Do you have a favourite place to visit in the UK? Have you been inspired by a recent day out? Author Fanny Blake talks about her surprise visit to a small church in Guildford and how it had more of an effect on her than she ever imagined.
There are so many places abroad to visit that sometimes we forget that there are just as many at home. This was brought home to me when a friend took me to the small church of St Martha-on-the-Hill on the edge of Guildford in Surrey. I had never heard of it but, having visited, I found I couldn’t get it out of my mind and let it inspire a scene in my new novel.
When we parked in the large car park, shaded by ancient oak trees, there was no intimation of what lay ahead. We walked up a sandy path, flanked by trees and undergrowth rich with the bitter scent of new bracken. Glimpses through the trees towards Guildford gave no indication of where we were climbing. My friend had promised me a surprise and was saying nothing.
As the trees thinned out, we came to the side of a small church, standing alone at the crest of the hill, surrounded by a low brick wall. The Church of St Martha-on-the-Hill. A small gate in a brick wall, where two yew trees stood sentinel, led into the graveyard with graves scattered unevenly across it. Before I’d taken a step towards the double arched door of the church, my friend rushed me to the south side of the churchyard where the view towards Compton, Chilworth, Blackheath, Albury and Newlands Corner took my breath away.
I'm not a religious person, but there was a palpable sense of peace and spirituality there. My friend and I both felt it.
Wreathed in morning mist that was slowly lifting, it couldn’t have been more atmospheric. We could almost hear the centuries-old clip-clop of the hooves of the pilgrims’ horses on the Pilgrim’s Way between Canterbury and Winchester echoing down the years. Wandering through the graveyard, we hovered over the gravestones, reading the names of those who rest there, finally coming to the memorial stone of Yvonne Arnaud, the actress and musician, by the western gate.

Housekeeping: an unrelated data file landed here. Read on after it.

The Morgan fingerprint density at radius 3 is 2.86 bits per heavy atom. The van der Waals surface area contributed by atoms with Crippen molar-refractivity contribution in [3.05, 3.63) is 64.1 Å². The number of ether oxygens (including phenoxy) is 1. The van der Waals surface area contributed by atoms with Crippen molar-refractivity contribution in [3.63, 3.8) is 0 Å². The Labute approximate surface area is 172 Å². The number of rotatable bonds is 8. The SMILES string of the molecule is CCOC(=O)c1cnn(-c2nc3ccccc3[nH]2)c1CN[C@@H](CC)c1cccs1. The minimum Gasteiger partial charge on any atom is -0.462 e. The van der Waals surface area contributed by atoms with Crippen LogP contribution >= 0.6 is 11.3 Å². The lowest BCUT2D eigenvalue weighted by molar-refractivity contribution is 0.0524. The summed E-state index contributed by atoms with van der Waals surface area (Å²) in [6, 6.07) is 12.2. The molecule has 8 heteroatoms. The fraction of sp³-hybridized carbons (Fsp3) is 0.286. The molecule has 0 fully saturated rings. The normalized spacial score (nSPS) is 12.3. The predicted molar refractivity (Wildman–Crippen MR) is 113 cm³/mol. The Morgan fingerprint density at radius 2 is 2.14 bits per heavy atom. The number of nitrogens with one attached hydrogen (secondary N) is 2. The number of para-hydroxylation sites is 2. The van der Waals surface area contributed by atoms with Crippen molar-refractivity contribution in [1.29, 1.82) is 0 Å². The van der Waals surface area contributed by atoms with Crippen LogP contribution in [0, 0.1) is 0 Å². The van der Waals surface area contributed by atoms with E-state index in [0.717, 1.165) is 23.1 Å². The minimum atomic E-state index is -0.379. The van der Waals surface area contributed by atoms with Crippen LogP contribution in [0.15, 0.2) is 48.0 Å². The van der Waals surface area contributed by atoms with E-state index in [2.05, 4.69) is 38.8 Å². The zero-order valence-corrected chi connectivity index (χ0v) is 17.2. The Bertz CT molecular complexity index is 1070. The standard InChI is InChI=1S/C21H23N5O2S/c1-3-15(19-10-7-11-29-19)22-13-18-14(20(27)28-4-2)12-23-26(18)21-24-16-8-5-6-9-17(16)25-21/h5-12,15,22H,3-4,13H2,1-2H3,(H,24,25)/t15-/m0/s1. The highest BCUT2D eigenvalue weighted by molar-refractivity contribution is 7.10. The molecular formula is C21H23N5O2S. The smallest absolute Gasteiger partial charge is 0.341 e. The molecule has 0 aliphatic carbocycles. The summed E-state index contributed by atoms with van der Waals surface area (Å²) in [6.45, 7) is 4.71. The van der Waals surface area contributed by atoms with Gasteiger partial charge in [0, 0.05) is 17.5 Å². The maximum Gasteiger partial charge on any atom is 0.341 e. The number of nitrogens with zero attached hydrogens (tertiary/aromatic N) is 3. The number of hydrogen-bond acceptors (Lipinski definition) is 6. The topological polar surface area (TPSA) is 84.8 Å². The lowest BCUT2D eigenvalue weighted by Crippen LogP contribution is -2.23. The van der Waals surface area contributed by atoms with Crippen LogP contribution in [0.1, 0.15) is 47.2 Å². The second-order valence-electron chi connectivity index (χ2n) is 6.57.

The interior of the small church is equally arresting with its timbered vaulted ceiling, two lines of pews and an elegant carved oak rood screen. Behind the altar a stained glass window represents the Ascension with St Martha and a pilgrim. But it’s not these things themselves, nor the simply carved stone font and pulpit that made this place special for me. I’m not a religious person, but there was a palpable sense of peace and spirituality there. My friend and I both felt it.
I wanted to write about a place imbued by the religious history that’s gone before it. I wanted to introduce someone of another religion to this place so that they would feel its effect too. The original church was built on the same spot before the Norman Conquest. Since then the church has undergone a number of transformations, been neglected and restored, to be imbued with myth and legend, and to this day it remains an extraordinarily special hallowed place that has attracted pilgrims for centuries. It is well worth a visit.
I'm so glad Fanny Blake loves this place. My husband's grandparents are buried there and there is a bench commemorating Andrew Holden who I think was church warden at one time. It is such a special place to so many people.